India is loved by Afghans due to its sensibilities, its syncretic, plural and inclusive culture and also bold Indian Muslims like Veteran actor Naseeruddin Shah who took strong exception to a section of Indian Muslims who celebrated the capture of power by the Taliban in Afghanistan. The actor openly expressed extreme displeasure over the euphoria by the section of Indian Muslims saying that even as the return of the Taliban in Afghanistan is a cause for deep concern for the world, the celebration of barbarians by a section of Indian Muslims is no less dangerous.

He asked every Indian Muslim to ask themselves if they want a reformed modern Islam or the barbaric values of the past? “I am an Indian Muslim and as Mirza Ghalib said years ago, my relationship with God is informal, I don’t need a politicized religion!” Naseeruddin tweeted in a video message.

Alyssa’s bid to get on a flight from Kabul airport is shattered even as she had banked entirely on the fact that she was allotted a USAID project related to strengthening the role of women in Afghan society. “They have left us to our fate, I am deathly scared now,” she laughed as if it was a joke.

On an aside, Alyssa needs to be more fearful, as the back channels are floating heavy with rumors, that the Taliban are contemplating creating ‘Female Madrassas’ to radicalize entire families to forward their Jihad agenda.

Changing the topic to a lighter tone, Alyssa relates to us about her grandmother talking about Nawroz- the Parsi New Year celebrations. The Nowruz tradition is over 3,000 years old and was widely observed in Afghanistan, as a happy occasion with the arrival of spring solstice on March 21st. “Baghlan, my home province is the historic site of the Fire Temple ruins of Parsis of Iran, in Afghanistan,” she adds. “My grandmother says: the ‘Guli Surkh Festival’ (Red flower or Tulip Festival) during Nowruz, was the highpoint. It was celebrated with songs and swinging while preparing delicious cuisine of ‘Samanak’-a special dish made of sprouting wheat, symbolically ushering in new beginnings. ‘Haft Mewa’ – a salad of seven dry fruits including walnuts, almonds, prunes, pistachios hazelnuts, and plums with Kulcha-e-Nowruzi cookie and Mahi wa Jelabi a dish of Fish, being the highlights. Men played a game of Buzkashi – Men on horsebacks use a goat carcass as a ball to score goals, besides which people visited Blue Mosque of Mazar-i-Sharif- a symbol of Peace.”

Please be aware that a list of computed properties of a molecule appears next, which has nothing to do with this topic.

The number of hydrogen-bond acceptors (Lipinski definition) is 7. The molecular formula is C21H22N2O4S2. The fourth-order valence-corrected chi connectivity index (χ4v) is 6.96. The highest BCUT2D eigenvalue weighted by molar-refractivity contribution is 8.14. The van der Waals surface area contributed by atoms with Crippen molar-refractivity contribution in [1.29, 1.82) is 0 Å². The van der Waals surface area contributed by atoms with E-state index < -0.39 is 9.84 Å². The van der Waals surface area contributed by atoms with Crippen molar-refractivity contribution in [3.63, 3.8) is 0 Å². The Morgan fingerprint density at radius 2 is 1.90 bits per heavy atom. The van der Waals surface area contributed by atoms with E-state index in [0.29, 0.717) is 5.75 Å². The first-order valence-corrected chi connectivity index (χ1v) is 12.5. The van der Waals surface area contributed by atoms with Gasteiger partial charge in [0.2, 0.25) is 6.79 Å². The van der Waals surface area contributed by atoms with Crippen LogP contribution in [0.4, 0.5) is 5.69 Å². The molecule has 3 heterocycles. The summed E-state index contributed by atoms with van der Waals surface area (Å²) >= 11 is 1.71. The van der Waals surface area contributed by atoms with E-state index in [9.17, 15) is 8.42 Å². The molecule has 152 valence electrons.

“These times were moments of joy, merriment and outing however, other than the two Eids, every happy occasion has been sacrificed. We are at the whims and fancies of trigger-hungry Taliban who wave their guns at any hint of entertainment, digressing even slightly from Islam,” she says.

Meantime, Rag-tag, shaggy, wild-bearded, stoned, light-menacing-eyed, Gun-toting Taliban baby-clutch M-16 and M4 Rifles and Carbines, leftovers from NATO forces and scan offices lists of employees to make notes of women employees. Alyssa’s colleagues inform her about how they have made off with the list of employee names.

Male journalists are also on the lens of the Taliban. They are being hounded for abandoning their place of work. It is assumed by the Taliban that these journalists who didn’t report for work were purportedly reporting against the Taliban and were seeking asylum to save themselves from brutal punishments.

At Kabul near the airport, other journalists have preferred to change their appearance to look like disinterested men, and merge with the ordinary public instead of standing out with their neat appearance. Few were luckily whisked away in the aircrafts including women journalists. Many await their turn, hoping that Almighty may make them ‘Fortunate.

To this painful time in history, a poem by Ellen Bass reproduced below is apt and elevating.

The Thing Is ….

By Ellen Bass

to love life, to love it even

when you have no stomach for it

and everything you’ve held dear

crumbles like burnt paper in your hands,

your throat filled with the silt of it.

When grief sits with you, its tropical heat

thickening the air, heavy as water

more fit for gills than lungs;

when grief weights you like

your own flesh

Only more of it, an obesity of grief,

You think, How can a body withstand this?

Then you hold life like a face between your palms, a plain face,

No charming smile, no violet eyes,

And you say, yes, I will take you

I will love you, again.

PS: All names and other giveaways have been changed to protect Afghan Journalists

Leave a Reply

Your email address will not be published. Required fields are marked *